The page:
His success in battle and strategic genius has earned him an almost godlike status among Marines.

(Photo by Jabin Botsford/The Washington Post via Getty Images)

 "A country that armed Stalin to defeat Hitler can certainly work alongside enemies of Al Qaeda to defeat Al Qaeda."

The general is a student of history and an avid reader.

He often stresses the importance of education and training on building effective future leaders.

 (Photo by Bryan Steffy/Getty Images for DIRECTV)

"You go into Afghanistan, you got guys who slap women around for five years because they didn't wear a veil. You know, guys like that ain't got no manhood left anyway. So it's a hell of a lot of fun to shoot them. Actually it's quite fun to fight them, you know. It's a hell of a hoot. It's fun to shoot some people. I'll be right up there with you. I like brawling."

Some Mattis quotes don't come without a degree of controversy, including this one.

Mattis said this while speaking about his time on the ground in Afghanistan, but he was later counseled by his boss, Marine Commandant Gen. Michael Hagee, who said "he should have chosen his words more carefully."

REUTERS/Gary Cameron 

 "In this age, I don't care how tactically or operationally brilliant you are, if you cannot create harmony — even vicious harmony — on the battlefield based on trust across service lines, across coalition and national lines, and across civilian/military lines, you need to go home, because your leadership is obsolete. We have got to have officers who can create harmony across all those lines."

Mattis wants educated leaders who can both be book smart and be able to get the job done.

REUTERS/Jim Hollander CLH/

"Find the enemy that wants to end this experiment (in American democracy) and kill every one of them until they're so sick of the killing that they leave us and our freedoms intact."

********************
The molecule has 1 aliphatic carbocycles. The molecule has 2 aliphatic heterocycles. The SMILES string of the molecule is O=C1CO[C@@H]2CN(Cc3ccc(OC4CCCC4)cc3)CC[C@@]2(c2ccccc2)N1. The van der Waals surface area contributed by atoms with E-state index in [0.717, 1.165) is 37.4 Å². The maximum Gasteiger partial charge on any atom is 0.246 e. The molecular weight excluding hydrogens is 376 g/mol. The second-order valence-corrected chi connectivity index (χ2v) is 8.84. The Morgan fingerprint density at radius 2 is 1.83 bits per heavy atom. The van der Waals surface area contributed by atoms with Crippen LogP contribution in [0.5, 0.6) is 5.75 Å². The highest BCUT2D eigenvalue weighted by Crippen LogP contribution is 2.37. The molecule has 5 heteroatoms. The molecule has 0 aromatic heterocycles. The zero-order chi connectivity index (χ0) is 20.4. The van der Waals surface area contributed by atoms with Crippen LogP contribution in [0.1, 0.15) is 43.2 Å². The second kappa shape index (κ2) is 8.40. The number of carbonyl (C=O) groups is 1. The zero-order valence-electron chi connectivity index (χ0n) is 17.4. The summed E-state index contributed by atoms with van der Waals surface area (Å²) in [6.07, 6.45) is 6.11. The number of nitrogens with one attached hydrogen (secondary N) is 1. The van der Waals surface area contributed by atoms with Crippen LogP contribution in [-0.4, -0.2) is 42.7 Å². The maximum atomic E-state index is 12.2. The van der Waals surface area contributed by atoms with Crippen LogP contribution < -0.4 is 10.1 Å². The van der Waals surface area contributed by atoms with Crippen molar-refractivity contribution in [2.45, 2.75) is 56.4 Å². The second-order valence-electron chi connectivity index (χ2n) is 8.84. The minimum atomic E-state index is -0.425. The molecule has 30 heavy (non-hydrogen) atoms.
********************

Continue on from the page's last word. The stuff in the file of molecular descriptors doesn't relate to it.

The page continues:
Mattis believes the battlefield is better off being far from American shores.

(Photo by Rick Loomis/Los Angeles Times via Getty Images)


"Treachery has existed as long as there's been warfare, and there's always been a few people that you couldn't trust."

In places such as Iraq and Afghanistan, alliances can often shift quickly.

Mattis spoke with Congress on this point after a series of so-called green-on-blue attacks that left military leaders struggling to find a solution.

 (Photo credit should read ANTONIO SCORZA/AFP/Getty Images)

 "Fight with a happy heart."

Before heading into Iraq in 2003, all Marines of the 1st Marine Division received a letter from General Mattis.

In the letter, he spoke candidly to his troops, telling them "we will move swiftly and aggressively against those who resist, we will treat others with decency, demonstrating chivalry and soldierly compassion for people who have endured a lifetime under Saddam's oppression."

AFP PHOTO/ Chris KLEPONIS (Photo credit should read CHRIS KLEPONIS/AFP/Getty Images)


"This (waiver) is not a minor issue. This is a major issue affecting the principle of civilian control of the military, and Ranking Member (Representative Adam) Smith believes deeply that General Mattis should come speak with the members about it," said Barron Youngsmith, a spokesman for Democrats on the House Armed Services Committee.

A Trump transition team spokeswoman did not speak directly to the House hearing but said Mattis' current focus was on the Senate confirmation process and "testifying at his confirmation hearing of the Senate Armed Services Committee."

"If confirmed he looks forward to working with both the Senate and House Armed Services Committees, which play critical roles in supporting our forces and ensuring civilian control of the military," Alleigh Marre said in a statement.

Hoyer said Mattis might be the best of the nominees for top administration positions put forward by the Republican Trump, who takes office on Jan. 20.

Republicans control the Senate, so Mattis is expected to be confirmed if he receives the appropriate waiver. The Senate and House must both agree to exempt him from a law written when the Department of Defense was created to ensure that the U.S. military is under civilian command.